Challenge: Loss of soil and biodiversity
Another challenge is that of soil erosion and the degradation of soil quality. “We must stop soil erosion to save our future”, stressed Mr. Mansur. “It takes up to 1,000 years to form one centimeter of top soil, but this one centimeter can be lost with just one heavy rainfall if soil cover is not protected”.4 Industrial agriculture is basically turning fields into dessert areas that are uninhabitable for any other organisms than the designed crops with heavy support of added chemicals. The loss of biodiversity is even undermining the stability of ecosystems upon which we all rely.
SOLUTION: AGROECOLOGY FOR SUSTAINABILITY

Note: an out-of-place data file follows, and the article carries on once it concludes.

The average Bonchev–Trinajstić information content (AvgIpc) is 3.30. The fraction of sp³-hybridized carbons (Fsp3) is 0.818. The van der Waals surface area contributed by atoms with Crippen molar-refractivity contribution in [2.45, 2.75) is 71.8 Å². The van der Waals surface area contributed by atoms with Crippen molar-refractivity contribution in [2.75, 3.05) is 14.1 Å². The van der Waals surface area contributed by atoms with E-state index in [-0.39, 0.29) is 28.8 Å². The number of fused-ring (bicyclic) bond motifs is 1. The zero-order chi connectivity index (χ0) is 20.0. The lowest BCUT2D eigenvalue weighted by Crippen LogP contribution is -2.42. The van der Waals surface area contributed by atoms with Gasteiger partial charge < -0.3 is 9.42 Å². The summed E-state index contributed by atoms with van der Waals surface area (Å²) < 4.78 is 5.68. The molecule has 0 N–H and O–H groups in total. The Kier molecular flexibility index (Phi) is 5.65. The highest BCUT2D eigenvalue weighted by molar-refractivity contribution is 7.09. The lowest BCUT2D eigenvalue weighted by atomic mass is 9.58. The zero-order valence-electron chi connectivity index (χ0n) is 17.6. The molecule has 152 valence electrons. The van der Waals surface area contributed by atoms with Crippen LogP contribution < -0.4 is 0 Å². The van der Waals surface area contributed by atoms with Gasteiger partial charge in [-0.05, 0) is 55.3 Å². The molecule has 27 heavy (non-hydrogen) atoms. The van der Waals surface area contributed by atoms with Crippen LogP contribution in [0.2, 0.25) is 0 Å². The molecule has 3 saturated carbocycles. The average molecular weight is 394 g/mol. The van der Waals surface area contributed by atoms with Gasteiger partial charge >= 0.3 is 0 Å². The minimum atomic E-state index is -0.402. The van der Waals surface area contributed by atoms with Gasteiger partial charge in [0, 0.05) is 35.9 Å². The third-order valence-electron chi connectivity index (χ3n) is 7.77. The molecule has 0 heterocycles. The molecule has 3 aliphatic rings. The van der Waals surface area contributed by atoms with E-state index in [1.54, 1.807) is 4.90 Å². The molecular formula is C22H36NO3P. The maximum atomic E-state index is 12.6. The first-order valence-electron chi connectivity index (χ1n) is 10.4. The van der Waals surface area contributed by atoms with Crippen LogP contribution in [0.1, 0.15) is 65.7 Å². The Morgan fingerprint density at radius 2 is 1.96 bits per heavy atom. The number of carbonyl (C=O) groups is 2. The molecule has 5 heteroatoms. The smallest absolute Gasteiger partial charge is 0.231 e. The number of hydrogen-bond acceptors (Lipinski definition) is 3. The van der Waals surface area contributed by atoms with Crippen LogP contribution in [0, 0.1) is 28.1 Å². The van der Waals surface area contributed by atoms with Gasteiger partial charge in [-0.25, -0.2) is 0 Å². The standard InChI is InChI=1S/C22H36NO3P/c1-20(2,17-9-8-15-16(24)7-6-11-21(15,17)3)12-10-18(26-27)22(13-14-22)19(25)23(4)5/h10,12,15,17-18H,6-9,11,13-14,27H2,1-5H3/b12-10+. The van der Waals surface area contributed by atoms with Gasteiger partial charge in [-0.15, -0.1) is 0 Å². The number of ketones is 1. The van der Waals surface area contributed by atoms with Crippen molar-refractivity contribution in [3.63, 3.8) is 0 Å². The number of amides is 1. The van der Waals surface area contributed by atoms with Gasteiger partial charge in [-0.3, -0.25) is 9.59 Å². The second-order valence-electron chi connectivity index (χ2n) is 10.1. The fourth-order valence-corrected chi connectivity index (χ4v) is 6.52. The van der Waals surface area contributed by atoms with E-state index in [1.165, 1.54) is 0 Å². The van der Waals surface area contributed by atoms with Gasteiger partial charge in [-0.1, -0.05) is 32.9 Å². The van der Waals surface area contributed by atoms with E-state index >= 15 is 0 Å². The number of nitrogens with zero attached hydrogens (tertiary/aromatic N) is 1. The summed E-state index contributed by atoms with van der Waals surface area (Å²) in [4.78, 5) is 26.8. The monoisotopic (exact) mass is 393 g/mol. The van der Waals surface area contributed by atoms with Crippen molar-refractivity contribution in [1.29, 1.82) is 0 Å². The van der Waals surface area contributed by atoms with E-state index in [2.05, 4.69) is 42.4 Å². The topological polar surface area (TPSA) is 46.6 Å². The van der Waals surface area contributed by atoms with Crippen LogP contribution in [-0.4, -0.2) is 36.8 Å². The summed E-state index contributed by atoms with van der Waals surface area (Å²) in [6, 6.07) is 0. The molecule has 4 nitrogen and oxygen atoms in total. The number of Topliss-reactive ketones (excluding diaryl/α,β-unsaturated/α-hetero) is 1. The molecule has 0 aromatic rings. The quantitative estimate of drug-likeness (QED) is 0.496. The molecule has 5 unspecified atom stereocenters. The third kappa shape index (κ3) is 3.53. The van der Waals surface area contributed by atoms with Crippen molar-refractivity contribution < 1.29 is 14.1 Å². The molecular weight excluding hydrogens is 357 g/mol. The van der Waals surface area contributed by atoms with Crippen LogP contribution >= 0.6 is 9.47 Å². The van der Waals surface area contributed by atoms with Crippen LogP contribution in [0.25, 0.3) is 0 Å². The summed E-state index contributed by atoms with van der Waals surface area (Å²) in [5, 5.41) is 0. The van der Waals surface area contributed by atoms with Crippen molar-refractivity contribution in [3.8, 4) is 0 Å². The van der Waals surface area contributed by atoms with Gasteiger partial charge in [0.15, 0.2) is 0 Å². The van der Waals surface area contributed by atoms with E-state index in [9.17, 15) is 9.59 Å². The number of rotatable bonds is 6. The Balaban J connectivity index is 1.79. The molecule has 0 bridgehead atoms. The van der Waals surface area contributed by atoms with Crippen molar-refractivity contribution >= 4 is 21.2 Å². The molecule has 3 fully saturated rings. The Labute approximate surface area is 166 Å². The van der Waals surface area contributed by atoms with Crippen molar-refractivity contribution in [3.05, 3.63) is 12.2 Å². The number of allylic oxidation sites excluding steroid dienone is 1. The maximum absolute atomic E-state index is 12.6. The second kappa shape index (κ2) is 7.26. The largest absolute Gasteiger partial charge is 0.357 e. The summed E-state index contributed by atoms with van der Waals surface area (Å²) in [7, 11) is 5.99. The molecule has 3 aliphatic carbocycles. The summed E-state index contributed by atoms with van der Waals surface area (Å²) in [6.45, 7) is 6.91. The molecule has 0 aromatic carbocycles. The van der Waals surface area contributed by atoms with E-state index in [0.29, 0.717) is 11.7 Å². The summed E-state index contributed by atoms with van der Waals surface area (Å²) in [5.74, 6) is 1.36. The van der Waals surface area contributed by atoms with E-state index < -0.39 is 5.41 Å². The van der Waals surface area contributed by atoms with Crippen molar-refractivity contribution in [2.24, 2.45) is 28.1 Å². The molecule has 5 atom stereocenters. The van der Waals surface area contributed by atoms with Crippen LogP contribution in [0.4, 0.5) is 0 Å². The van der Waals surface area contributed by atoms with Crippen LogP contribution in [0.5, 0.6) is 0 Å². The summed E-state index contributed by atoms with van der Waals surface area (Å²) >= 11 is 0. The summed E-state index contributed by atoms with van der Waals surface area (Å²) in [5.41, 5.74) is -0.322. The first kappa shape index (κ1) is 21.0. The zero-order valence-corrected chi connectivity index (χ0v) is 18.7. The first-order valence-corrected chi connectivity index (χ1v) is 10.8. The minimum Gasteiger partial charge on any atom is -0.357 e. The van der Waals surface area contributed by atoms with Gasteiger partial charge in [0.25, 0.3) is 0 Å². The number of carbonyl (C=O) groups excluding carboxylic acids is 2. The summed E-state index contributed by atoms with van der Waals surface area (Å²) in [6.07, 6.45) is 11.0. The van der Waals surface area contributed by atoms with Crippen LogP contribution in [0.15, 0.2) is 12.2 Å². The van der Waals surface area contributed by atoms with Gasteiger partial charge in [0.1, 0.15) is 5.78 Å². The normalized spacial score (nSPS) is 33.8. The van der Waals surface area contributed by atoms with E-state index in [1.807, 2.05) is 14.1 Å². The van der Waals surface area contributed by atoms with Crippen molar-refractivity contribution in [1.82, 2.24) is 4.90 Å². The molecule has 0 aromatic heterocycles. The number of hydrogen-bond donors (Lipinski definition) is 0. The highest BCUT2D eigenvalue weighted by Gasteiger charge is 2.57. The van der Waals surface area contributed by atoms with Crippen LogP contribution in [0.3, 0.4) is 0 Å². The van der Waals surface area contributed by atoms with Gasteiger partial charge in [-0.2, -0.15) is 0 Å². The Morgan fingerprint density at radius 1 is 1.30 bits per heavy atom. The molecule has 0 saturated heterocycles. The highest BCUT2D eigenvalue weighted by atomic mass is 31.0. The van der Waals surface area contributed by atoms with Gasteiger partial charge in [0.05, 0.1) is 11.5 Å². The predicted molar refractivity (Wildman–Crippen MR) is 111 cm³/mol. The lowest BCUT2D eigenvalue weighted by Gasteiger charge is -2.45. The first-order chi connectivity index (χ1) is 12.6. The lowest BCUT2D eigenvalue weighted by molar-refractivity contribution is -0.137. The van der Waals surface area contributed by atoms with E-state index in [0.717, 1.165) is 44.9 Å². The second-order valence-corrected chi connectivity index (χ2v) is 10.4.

We, as humans are part of nature; therefore we need to respect all other living beings. By showing respect, we can learn how to use the natural dynamics and ensure both high yields and bio-diversity. Biodiversity is an essential aspect of stability and sustainability. According to Miguel Altieri, one of the promoters of Academical researches and alliances between University and farmers organization to build Agroecology, there are three key pillars to agroecological practice. It is a scientific discipline, a set of practices and also a social movement. These aspects have all been built into the FAO 10 Elements of Agroecology, with clear reference to solidarity economy. The application of agroecological practices prevents the need for using artificial fertilizers and pesticides. Many of the practices also lower the use of fossil fuels and improve the ecosystem functions – a key aspect in fighting the climate crisis.